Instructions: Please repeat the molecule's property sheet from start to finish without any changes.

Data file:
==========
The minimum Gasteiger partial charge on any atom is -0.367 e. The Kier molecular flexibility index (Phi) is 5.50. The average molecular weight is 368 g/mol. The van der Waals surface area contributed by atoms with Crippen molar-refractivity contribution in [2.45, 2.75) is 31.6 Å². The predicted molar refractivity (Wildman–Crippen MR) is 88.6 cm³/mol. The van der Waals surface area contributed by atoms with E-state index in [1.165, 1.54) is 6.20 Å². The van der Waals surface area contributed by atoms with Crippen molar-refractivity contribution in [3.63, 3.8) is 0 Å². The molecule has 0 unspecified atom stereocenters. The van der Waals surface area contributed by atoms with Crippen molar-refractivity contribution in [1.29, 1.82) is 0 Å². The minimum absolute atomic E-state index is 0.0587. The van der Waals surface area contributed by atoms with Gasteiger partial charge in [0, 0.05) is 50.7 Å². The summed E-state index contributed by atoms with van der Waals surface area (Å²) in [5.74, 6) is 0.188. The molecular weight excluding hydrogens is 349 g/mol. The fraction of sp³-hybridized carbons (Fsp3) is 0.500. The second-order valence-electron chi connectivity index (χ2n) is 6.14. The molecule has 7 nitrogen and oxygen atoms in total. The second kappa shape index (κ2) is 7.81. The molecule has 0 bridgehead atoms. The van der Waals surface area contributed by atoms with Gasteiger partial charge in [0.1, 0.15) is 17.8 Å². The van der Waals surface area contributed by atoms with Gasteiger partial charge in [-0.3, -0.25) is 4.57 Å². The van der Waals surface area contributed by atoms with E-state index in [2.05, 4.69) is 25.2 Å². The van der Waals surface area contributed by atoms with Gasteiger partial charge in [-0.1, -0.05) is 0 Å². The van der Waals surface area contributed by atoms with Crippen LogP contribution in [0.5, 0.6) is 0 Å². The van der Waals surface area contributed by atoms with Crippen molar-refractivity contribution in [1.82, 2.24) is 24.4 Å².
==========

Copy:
The minimum Gasteiger partial charge on any atom is -0.367 e. The Kier molecular flexibility index (Phi) is 5.50. The average molecular weight is 368 g/mol. The van der Waals surface area contributed by atoms with Crippen molar-refractivity contribution in [2.45, 2.75) is 31.6 Å². The predicted molar refractivity (Wildman–Crippen MR) is 88.6 cm³/mol. The van der Waals surface area contributed by atoms with E-state index in [1.165, 1.54) is 6.20 Å². The van der Waals surface area contributed by atoms with Crippen molar-refractivity contribution in [3.63, 3.8) is 0 Å². The molecule has 0 unspecified atom stereocenters. The van der Waals surface area contributed by atoms with Crippen molar-refractivity contribution in [1.29, 1.82) is 0 Å². The minimum absolute atomic E-state index is 0.0587. The van der Waals surface area contributed by atoms with Gasteiger partial charge in [0, 0.05) is 50.7 Å². The summed E-state index contributed by atoms with van der Waals surface area (Å²) in [5.74, 6) is 0.188. The molecular weight excluding hydrogens is 349 g/mol. The fraction of sp³-hybridized carbons (Fsp3) is 0.500. The second-order valence-electron chi connectivity index (χ2n) is 6.14. The molecule has 7 nitrogen and oxygen atoms in total. The second kappa shape index (κ2) is 7.81. The molecule has 0 bridgehead atoms. The van der Waals surface area contributed by atoms with Gasteiger partial charge in [0.1, 0.15) is 17.8 Å². The van der Waals surface area contributed by atoms with Gasteiger partial charge in [-0.3, -0.25) is 4.57 Å². The van der Waals surface area contributed by atoms with E-state index in [2.05, 4.69) is 25.2 Å². The van der Waals surface area contributed by atoms with Gasteiger partial charge in [-0.1, -0.05) is 0 Å². The van der Waals surface area contributed by atoms with Crippen LogP contribution in [0.5, 0.6) is 0 Å². The van der Waals surface area contributed by atoms with Crippen molar-refractivity contribution in [1.82, 2.24) is 24.4 Å².